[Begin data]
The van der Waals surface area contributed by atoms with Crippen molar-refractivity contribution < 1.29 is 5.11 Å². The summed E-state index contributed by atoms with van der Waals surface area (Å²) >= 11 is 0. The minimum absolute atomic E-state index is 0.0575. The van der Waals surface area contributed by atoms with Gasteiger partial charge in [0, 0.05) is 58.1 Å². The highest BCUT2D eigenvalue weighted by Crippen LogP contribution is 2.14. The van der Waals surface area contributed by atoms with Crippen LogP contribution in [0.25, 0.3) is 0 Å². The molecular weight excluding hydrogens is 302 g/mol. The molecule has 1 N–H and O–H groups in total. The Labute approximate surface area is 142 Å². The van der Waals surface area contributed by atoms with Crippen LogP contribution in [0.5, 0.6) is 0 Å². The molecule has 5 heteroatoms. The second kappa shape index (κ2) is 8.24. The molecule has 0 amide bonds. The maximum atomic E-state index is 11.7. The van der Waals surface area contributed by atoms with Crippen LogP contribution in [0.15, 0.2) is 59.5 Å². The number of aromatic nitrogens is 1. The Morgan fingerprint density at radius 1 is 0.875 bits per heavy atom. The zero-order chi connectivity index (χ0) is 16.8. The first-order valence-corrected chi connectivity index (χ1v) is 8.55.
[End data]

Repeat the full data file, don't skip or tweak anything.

The van der Waals surface area contributed by atoms with Crippen molar-refractivity contribution < 1.29 is 5.11 Å². The summed E-state index contributed by atoms with van der Waals surface area (Å²) >= 11 is 0. The minimum absolute atomic E-state index is 0.0575. The van der Waals surface area contributed by atoms with Gasteiger partial charge in [0, 0.05) is 58.1 Å². The highest BCUT2D eigenvalue weighted by Crippen LogP contribution is 2.14. The van der Waals surface area contributed by atoms with Crippen LogP contribution in [0.25, 0.3) is 0 Å². The molecular weight excluding hydrogens is 302 g/mol. The molecule has 1 N–H and O–H groups in total. The Labute approximate surface area is 142 Å². The van der Waals surface area contributed by atoms with Crippen LogP contribution in [0.5, 0.6) is 0 Å². The molecule has 5 heteroatoms. The second kappa shape index (κ2) is 8.24. The molecule has 0 amide bonds. The maximum atomic E-state index is 11.7. The van der Waals surface area contributed by atoms with Crippen LogP contribution in [0.15, 0.2) is 59.5 Å². The number of aromatic nitrogens is 1. The Morgan fingerprint density at radius 1 is 0.875 bits per heavy atom. The zero-order chi connectivity index (χ0) is 16.8. The first-order valence-corrected chi connectivity index (χ1v) is 8.55.